The Easter season has produced a springtime budding of resistance in the Roman Catholic Church to a Vatican directive that any form of blessing given by the Church to same-sex couples is “illicit.” The Congregation for the Doctrine of the Faith (CDF) said its Ides-of-March statement was made with the approval of Pope Francis.
The statement has been denounced by a cardinal, numerous European bishops, plus a declaration signed by 100 theologians. In a pre-Easter bulletin, the pastor of Seattle’s St. James Cathedral, Fr. Michael Ryan, wrote: “The language employed in the statement was, in my opinion and the opinion of many – including some very prominent bishops and archbishops – unfortunate, to say the least. It was tone deaf and hurtful. I know many of our gay and lesbian parishoners felt crushed by it, and they are not the only ones who found it disturbing.
“The issue here is not the church’s teaching. We are all well acquainted with that, even though there was an effort in the statement to affirm our lesbian and gay brothers and sisters and remind them that they are loved, some of the language that was used negated that effort and left many of them with the feeling that they are not welcome in the church. I am here to say that they were.”
The Congregation for the Doctrine of the Church (once, long ago, the Inquisition) is a conservative force in the Church. It was headed, until he became Pope Benedict XVI, by Cardinal Joseph Ratzinger. Pope Francis put an end to its investigation of American nuns for “dangerous feminist tendencies,” a probe headed by then-Seattle Archbishop J. Peter Sartain.
In the dry prose of dogma, the CDF reiterated the line that the purpose of sex is procreation, stating: “It is not licit to impart a blessing on relationships, or partnerships, even stable, that involve sexual activity outside of marriage, i.e. outside the indissoluble union of a man and a woman open in itself to the transmission of life – as is the case of the unions between persons of the same sex.”
A far different response came from Cardinal Christophe Shonborn, Archbishop of Vienna. Gay couples seeking a blessing “will not be denied,” Shonborn told his diocesan magazine, explaining: “If the request for a blessing is not a show, so not just a kind of superficial rite, if the request for a blessing is honest, if it is truly the request for God’s blessing for the life path that these two people, in whatever condition they find themselves in, are trying to make, then this blessing will not be denied them.”
The strongest response came from Bishop Johan Bonny of Antwerp, who pronounced himself “ashamed for my Church . . . I mainly feel moral and intellectual incomprehension. I would like to apologize to all for whom this responsum is painful, incomprehensible. The pain the Church has caused them is today my pain.”
The CDF statement has its fans, including conservative Cardinal Raymond Burke, formerly Archbishop of St. Louis. It was Burke who said that Sen. John Kerry, a pro-choice Catholic campaigning for President, would not be allowed communion in his diocese. “The blowback is simply an expression of a worldliness, a mundanity which has entered into the Church by which the aggressive homosexual agenda is now dominating, even in certain ecclesiastical circles and even among certain bishops.” Cardinal Burke has a recommendation for his fellow bishops who would bless same-sex couples: Resign your offices.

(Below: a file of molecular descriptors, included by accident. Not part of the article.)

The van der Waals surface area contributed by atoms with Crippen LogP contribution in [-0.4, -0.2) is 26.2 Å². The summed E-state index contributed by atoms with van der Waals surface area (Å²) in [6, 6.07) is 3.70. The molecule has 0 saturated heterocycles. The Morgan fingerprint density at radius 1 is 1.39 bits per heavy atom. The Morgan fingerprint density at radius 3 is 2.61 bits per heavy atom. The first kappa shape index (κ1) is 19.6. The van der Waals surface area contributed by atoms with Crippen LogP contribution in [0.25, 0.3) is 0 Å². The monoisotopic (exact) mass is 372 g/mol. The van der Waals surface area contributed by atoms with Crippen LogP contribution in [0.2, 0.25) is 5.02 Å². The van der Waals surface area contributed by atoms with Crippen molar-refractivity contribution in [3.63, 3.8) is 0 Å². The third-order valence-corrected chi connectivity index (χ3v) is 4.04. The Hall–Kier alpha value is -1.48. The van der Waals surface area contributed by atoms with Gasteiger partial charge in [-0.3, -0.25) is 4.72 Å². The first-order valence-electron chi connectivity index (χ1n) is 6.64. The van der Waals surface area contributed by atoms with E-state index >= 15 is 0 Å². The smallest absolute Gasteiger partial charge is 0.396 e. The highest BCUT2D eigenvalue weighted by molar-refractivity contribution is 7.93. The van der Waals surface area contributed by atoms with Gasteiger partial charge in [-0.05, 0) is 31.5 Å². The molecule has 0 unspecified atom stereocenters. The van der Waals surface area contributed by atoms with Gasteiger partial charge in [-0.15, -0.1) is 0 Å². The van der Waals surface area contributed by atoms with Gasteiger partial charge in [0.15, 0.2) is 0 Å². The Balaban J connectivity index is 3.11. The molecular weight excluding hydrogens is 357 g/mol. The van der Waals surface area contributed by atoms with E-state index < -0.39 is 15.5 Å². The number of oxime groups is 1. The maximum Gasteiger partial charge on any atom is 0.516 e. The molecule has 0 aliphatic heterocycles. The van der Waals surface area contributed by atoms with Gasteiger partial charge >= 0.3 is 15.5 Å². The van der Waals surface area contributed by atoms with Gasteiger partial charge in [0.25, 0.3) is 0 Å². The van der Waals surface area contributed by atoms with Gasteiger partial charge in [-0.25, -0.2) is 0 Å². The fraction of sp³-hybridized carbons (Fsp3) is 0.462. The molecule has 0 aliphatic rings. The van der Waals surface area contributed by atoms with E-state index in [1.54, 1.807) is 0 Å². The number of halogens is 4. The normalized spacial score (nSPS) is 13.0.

Pope Francis has been put on the spot. The first Jesuit pope has stirred such hope in the past eight years, preaching to the world on poverty, injustice, and the environment. He is warmly pastoral and has appeared open-minded and outreaching. Shortly after his election in 2013, Francis made headlines by telling reporters, “If a person is gay and is seeking the Word and has good will, who am I to judge?” He would later tell a sexual-abuse survivor in Chile: “It doesn’t matter that you are gay. God made you that way, and he loves you the way you are.”
A week after the CDF decree, Francis told the faithful in an Angelus Address: “Sow the seeds of love, not with fleeting words but through concrete, simple and courageous examples, not with theoretical condemnations but the gestures of love.”
The doctrines of the Catholic Church on sexuality have long resisted change, most notably in 1966 when Pope Paul VI rejected recommendations of his advisory panel and condemned artificial contraception in his encyclical Humanae Vitae. Priest-sociologist Fr. Andrew Greeley later found a hemorrhaging in weekly church attendance in its aftermath. Use of contraception among Catholic women in America tops 90 percent in surveys.
Cardinal Blasé Cupich of Chicago (formerly Bishop of Spokane) acknowledged “disappointment” of many with the CDF statement and suggested the alternative of making the Church a welcome home to LGBTQ believers. Said Cupich: “This should prompt us in the Church . . . to redouble our efforts to be creative and resilient in founding ways to welcome and encourage all LGBTQ people in our family of faith.”
What, however, if the welcome is rigidly limited? As the liberal National Catholic Reporter recently editorialized: “We come to the point of absurdity – and hypocrisy – when a pope says he wants to welcome LGBTQ people into the Church, but then simply cannot countenance that they might want to pursue loving relationships, just like the rest of humanity.” One wonders: Can the Jesuit pope find anything in Jesuit logic to justify such a partial acceptance and love with conditions?